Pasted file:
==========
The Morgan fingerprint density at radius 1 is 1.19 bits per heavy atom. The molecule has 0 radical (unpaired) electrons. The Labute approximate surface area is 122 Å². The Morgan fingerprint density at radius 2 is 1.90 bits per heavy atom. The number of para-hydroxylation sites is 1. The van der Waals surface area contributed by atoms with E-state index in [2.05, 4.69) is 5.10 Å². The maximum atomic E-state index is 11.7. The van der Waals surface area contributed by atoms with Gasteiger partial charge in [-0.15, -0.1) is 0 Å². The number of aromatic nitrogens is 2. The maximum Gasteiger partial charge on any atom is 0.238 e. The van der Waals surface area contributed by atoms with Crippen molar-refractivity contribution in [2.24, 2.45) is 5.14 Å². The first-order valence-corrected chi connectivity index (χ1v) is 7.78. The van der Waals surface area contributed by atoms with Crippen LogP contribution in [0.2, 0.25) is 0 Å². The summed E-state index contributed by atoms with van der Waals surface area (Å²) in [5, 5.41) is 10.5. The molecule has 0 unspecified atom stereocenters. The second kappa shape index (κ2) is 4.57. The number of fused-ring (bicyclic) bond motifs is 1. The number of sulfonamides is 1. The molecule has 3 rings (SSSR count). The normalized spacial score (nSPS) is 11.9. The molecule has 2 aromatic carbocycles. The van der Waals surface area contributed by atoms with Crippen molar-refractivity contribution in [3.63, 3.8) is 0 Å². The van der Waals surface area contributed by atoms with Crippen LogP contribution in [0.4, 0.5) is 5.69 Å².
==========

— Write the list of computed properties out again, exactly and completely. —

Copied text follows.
The Morgan fingerprint density at radius 1 is 1.19 bits per heavy atom. The molecule has 0 radical (unpaired) electrons. The Labute approximate surface area is 122 Å². The Morgan fingerprint density at radius 2 is 1.90 bits per heavy atom. The number of para-hydroxylation sites is 1. The van der Waals surface area contributed by atoms with E-state index in [2.05, 4.69) is 5.10 Å². The maximum atomic E-state index is 11.7. The van der Waals surface area contributed by atoms with Gasteiger partial charge in [-0.15, -0.1) is 0 Å². The number of aromatic nitrogens is 2. The maximum Gasteiger partial charge on any atom is 0.238 e. The van der Waals surface area contributed by atoms with Crippen molar-refractivity contribution in [2.24, 2.45) is 5.14 Å². The first-order valence-corrected chi connectivity index (χ1v) is 7.78. The van der Waals surface area contributed by atoms with Crippen LogP contribution in [0.2, 0.25) is 0 Å². The summed E-state index contributed by atoms with van der Waals surface area (Å²) in [5, 5.41) is 10.5. The molecule has 0 unspecified atom stereocenters. The second kappa shape index (κ2) is 4.57. The number of fused-ring (bicyclic) bond motifs is 1. The number of sulfonamides is 1. The molecule has 3 rings (SSSR count). The normalized spacial score (nSPS) is 11.9. The molecule has 2 aromatic carbocycles. The van der Waals surface area contributed by atoms with Crippen molar-refractivity contribution in [3.63, 3.8) is 0 Å². The van der Waals surface area contributed by atoms with Crippen LogP contribution in [0.4, 0.5) is 5.69 Å².